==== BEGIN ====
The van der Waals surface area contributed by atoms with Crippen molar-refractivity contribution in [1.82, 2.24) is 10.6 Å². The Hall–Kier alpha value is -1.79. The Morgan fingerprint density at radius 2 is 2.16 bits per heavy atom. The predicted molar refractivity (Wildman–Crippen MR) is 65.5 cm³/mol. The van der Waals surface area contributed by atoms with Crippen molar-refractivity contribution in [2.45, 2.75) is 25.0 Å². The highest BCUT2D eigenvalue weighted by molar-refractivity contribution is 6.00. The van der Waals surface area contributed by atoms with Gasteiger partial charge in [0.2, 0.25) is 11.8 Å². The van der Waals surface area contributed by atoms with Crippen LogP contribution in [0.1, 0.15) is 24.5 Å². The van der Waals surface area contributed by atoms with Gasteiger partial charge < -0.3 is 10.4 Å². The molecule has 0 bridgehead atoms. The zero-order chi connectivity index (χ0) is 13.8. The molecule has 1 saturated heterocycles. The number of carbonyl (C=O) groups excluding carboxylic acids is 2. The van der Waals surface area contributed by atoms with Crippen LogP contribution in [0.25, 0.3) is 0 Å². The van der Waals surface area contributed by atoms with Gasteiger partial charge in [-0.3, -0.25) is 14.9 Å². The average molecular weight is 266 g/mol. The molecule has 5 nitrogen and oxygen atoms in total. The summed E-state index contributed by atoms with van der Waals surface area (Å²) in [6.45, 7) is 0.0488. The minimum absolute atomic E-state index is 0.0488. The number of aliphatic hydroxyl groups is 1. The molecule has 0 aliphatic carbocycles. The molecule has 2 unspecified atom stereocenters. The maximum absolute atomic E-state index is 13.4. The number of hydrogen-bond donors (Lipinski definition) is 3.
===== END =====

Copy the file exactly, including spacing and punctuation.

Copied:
The van der Waals surface area contributed by atoms with Crippen molar-refractivity contribution in [1.82, 2.24) is 10.6 Å². The Hall–Kier alpha value is -1.79. The Morgan fingerprint density at radius 2 is 2.16 bits per heavy atom. The predicted molar refractivity (Wildman–Crippen MR) is 65.5 cm³/mol. The van der Waals surface area contributed by atoms with Crippen molar-refractivity contribution in [2.45, 2.75) is 25.0 Å². The highest BCUT2D eigenvalue weighted by molar-refractivity contribution is 6.00. The van der Waals surface area contributed by atoms with Gasteiger partial charge in [0.2, 0.25) is 11.8 Å². The van der Waals surface area contributed by atoms with Crippen LogP contribution in [0.1, 0.15) is 24.5 Å². The van der Waals surface area contributed by atoms with Gasteiger partial charge < -0.3 is 10.4 Å². The molecule has 0 bridgehead atoms. The zero-order chi connectivity index (χ0) is 13.8. The molecule has 1 saturated heterocycles. The number of carbonyl (C=O) groups excluding carboxylic acids is 2. The van der Waals surface area contributed by atoms with Crippen LogP contribution in [0.25, 0.3) is 0 Å². The van der Waals surface area contributed by atoms with Gasteiger partial charge in [-0.3, -0.25) is 14.9 Å². The average molecular weight is 266 g/mol. The molecule has 5 nitrogen and oxygen atoms in total. The summed E-state index contributed by atoms with van der Waals surface area (Å²) in [6.45, 7) is 0.0488. The minimum absolute atomic E-state index is 0.0488. The number of aliphatic hydroxyl groups is 1. The molecule has 0 aliphatic carbocycles. The molecule has 2 unspecified atom stereocenters. The maximum absolute atomic E-state index is 13.4. The number of hydrogen-bond donors (Lipinski definition) is 3.